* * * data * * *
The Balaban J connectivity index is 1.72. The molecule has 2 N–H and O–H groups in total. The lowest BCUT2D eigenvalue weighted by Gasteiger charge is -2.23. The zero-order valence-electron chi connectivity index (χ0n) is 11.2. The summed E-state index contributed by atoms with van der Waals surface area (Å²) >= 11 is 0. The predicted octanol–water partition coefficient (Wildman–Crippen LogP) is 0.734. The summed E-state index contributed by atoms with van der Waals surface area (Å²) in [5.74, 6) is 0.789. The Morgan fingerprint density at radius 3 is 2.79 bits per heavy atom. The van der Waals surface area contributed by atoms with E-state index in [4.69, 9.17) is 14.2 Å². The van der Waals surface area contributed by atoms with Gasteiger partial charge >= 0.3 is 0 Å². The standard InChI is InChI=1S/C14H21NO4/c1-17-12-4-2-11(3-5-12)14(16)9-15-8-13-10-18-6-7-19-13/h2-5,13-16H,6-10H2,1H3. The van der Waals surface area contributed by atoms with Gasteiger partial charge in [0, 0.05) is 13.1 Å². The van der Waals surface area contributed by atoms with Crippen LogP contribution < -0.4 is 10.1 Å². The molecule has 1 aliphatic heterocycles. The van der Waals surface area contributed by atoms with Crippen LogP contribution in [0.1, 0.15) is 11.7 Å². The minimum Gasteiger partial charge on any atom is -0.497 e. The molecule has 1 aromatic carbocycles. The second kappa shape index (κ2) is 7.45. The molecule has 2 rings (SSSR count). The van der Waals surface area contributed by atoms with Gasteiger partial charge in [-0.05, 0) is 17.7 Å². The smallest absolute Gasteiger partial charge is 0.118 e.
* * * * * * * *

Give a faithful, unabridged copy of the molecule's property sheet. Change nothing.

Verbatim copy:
The Balaban J connectivity index is 1.72. The molecule has 2 N–H and O–H groups in total. The lowest BCUT2D eigenvalue weighted by Gasteiger charge is -2.23. The zero-order valence-electron chi connectivity index (χ0n) is 11.2. The summed E-state index contributed by atoms with van der Waals surface area (Å²) >= 11 is 0. The predicted octanol–water partition coefficient (Wildman–Crippen LogP) is 0.734. The summed E-state index contributed by atoms with van der Waals surface area (Å²) in [5.74, 6) is 0.789. The Morgan fingerprint density at radius 3 is 2.79 bits per heavy atom. The van der Waals surface area contributed by atoms with E-state index in [4.69, 9.17) is 14.2 Å². The van der Waals surface area contributed by atoms with Gasteiger partial charge >= 0.3 is 0 Å². The standard InChI is InChI=1S/C14H21NO4/c1-17-12-4-2-11(3-5-12)14(16)9-15-8-13-10-18-6-7-19-13/h2-5,13-16H,6-10H2,1H3. The van der Waals surface area contributed by atoms with Gasteiger partial charge in [0, 0.05) is 13.1 Å². The van der Waals surface area contributed by atoms with Crippen LogP contribution < -0.4 is 10.1 Å². The molecule has 1 aliphatic heterocycles. The van der Waals surface area contributed by atoms with Crippen LogP contribution in [0.1, 0.15) is 11.7 Å². The minimum Gasteiger partial charge on any atom is -0.497 e. The molecule has 1 aromatic carbocycles. The second kappa shape index (κ2) is 7.45. The molecule has 2 rings (SSSR count). The van der Waals surface area contributed by atoms with Gasteiger partial charge in [-0.05, 0) is 17.7 Å². The smallest absolute Gasteiger partial charge is 0.118 e.